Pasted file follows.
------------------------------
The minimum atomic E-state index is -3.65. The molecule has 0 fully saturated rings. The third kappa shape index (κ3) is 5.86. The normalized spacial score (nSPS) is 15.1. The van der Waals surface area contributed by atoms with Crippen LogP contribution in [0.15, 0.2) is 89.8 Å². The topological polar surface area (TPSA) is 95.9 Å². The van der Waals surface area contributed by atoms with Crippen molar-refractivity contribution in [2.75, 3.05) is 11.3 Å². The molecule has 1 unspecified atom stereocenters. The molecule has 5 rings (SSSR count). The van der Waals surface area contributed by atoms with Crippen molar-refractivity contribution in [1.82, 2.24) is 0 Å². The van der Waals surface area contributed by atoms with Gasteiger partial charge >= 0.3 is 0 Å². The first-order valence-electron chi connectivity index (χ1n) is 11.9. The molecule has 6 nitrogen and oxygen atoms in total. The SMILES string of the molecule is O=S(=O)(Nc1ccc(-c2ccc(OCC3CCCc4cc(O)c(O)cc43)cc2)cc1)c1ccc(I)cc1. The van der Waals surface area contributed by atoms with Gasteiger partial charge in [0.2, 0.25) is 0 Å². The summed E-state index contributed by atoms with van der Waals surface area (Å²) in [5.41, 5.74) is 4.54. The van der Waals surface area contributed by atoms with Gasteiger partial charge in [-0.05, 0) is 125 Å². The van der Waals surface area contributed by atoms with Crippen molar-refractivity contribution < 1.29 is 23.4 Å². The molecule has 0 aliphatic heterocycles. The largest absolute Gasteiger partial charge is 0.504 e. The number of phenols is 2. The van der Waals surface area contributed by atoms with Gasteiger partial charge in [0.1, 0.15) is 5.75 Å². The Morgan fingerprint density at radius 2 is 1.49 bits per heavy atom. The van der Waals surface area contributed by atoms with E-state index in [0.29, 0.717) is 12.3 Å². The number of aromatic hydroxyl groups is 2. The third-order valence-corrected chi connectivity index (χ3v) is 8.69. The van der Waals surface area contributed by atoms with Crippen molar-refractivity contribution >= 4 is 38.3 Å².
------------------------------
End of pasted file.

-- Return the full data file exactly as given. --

The minimum atomic E-state index is -3.65. The molecule has 0 fully saturated rings. The third kappa shape index (κ3) is 5.86. The normalized spacial score (nSPS) is 15.1. The van der Waals surface area contributed by atoms with Crippen LogP contribution in [0.15, 0.2) is 89.8 Å². The topological polar surface area (TPSA) is 95.9 Å². The van der Waals surface area contributed by atoms with Crippen molar-refractivity contribution in [2.75, 3.05) is 11.3 Å². The molecule has 1 unspecified atom stereocenters. The molecule has 5 rings (SSSR count). The van der Waals surface area contributed by atoms with Crippen molar-refractivity contribution in [1.82, 2.24) is 0 Å². The van der Waals surface area contributed by atoms with Gasteiger partial charge >= 0.3 is 0 Å². The first-order valence-electron chi connectivity index (χ1n) is 11.9. The molecule has 6 nitrogen and oxygen atoms in total. The SMILES string of the molecule is O=S(=O)(Nc1ccc(-c2ccc(OCC3CCCc4cc(O)c(O)cc43)cc2)cc1)c1ccc(I)cc1. The van der Waals surface area contributed by atoms with Gasteiger partial charge in [0.2, 0.25) is 0 Å². The summed E-state index contributed by atoms with van der Waals surface area (Å²) in [5.41, 5.74) is 4.54. The van der Waals surface area contributed by atoms with Gasteiger partial charge in [-0.05, 0) is 125 Å². The van der Waals surface area contributed by atoms with Crippen molar-refractivity contribution < 1.29 is 23.4 Å². The molecule has 0 aliphatic heterocycles. The largest absolute Gasteiger partial charge is 0.504 e. The number of phenols is 2. The van der Waals surface area contributed by atoms with Gasteiger partial charge in [0.1, 0.15) is 5.75 Å². The Morgan fingerprint density at radius 2 is 1.49 bits per heavy atom. The van der Waals surface area contributed by atoms with E-state index in [0.29, 0.717) is 12.3 Å². The number of aromatic hydroxyl groups is 2. The third-order valence-corrected chi connectivity index (χ3v) is 8.69. The van der Waals surface area contributed by atoms with Crippen molar-refractivity contribution >= 4 is 38.3 Å².